The Stages of Change and General Change Mechanisms Interaction (STACIN)-Study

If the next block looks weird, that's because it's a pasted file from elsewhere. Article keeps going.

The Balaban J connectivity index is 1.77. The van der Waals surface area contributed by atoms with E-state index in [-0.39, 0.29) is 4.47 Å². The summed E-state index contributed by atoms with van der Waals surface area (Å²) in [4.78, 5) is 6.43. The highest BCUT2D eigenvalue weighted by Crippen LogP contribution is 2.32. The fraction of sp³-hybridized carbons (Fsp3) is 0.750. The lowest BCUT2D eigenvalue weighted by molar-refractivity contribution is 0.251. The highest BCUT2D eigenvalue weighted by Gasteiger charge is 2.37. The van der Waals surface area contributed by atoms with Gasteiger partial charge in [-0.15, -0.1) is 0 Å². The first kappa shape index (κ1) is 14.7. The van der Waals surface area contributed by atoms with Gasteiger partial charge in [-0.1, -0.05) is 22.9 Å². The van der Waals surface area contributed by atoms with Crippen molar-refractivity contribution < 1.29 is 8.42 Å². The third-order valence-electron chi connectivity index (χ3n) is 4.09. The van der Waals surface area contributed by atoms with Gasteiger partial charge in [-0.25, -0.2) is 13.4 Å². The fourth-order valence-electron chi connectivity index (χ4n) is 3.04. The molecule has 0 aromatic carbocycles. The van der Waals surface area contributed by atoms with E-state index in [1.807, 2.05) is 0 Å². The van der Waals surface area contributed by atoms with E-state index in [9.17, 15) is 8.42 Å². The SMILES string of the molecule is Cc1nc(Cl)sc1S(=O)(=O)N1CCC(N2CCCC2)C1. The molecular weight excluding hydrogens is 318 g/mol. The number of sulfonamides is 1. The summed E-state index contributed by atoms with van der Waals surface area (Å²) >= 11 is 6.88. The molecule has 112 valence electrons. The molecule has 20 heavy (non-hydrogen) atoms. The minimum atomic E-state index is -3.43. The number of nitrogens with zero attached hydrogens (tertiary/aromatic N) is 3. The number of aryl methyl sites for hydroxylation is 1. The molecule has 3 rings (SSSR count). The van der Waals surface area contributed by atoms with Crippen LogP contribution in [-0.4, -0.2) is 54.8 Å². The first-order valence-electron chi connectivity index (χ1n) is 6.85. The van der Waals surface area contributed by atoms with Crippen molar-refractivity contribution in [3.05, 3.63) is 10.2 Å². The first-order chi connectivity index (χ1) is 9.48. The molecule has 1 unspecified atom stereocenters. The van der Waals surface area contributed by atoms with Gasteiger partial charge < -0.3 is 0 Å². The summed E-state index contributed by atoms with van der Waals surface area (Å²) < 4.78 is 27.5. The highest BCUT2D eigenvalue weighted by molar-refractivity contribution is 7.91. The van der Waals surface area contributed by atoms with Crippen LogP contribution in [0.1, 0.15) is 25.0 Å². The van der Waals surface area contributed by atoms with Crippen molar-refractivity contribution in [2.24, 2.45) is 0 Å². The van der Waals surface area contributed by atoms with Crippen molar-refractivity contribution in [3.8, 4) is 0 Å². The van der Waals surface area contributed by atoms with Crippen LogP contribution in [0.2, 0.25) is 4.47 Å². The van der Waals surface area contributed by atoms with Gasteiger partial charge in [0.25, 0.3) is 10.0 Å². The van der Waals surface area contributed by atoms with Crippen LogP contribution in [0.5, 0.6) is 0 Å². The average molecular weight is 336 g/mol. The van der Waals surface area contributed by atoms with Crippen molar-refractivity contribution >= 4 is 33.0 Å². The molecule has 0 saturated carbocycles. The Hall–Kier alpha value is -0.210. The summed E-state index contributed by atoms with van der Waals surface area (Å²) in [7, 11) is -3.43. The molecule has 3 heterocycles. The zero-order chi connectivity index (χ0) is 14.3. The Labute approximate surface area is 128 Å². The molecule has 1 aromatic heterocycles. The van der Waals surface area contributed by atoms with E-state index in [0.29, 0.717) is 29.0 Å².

There is an actual debate about common factors in psychotherapy. Two influential integrative frameworks are Grawes' psychological therapy and Prochaskas' transtheoretical model. Both theories define plausible common factors concepts and are based on broad empirical data. In this study, we analyzed intersections between general mechanisms of change from Grawe's psychological therapy and stages of change from Prochaska's transtheoretical model. For this purpose, we analyzed data of 253 patients with depression, somatoform and eating disorders. We successfully constructed an instrument measuring general mechanisms of change (SACiP) and a short-version of an instrument measuring stages of change (URICA). Both instruments showed excellent psychometrics. Several of our results are important for clinical practitioners: We demonstrated that there was an increase in the experience of in-session progress change mechanisms, such as resource activation, across different stages of therapy for successful patients. Hence, for successful therapy, it seems important to increase experiences of these change mechanisms across different stages of therapy. Further, we showed that depressive patients with high ratings in action motivation had better outcome, while eating disorder patients with low scores on maintenance motivation had better outcome. For somatoform patients, both action and maintenance-scores were relevant for outcome-prediction. We concluded that action-oriented motivational interventions seem to be especially important for depressive patients. For eating disorder patients, motivational strategies to cope with relapses should be the therapeutic focus. For somatoform patients, a combination of action and relapse-prevention oriented interventions is important to achieve a positive outcome. We further demonstrated that for patients in later motivational stages, behavioral change mechanisms, like mastery or resource activation, were especially important for a successful therapy. Hence, therapists should adapt their interventions in this specific way on the motivational stage of their patients.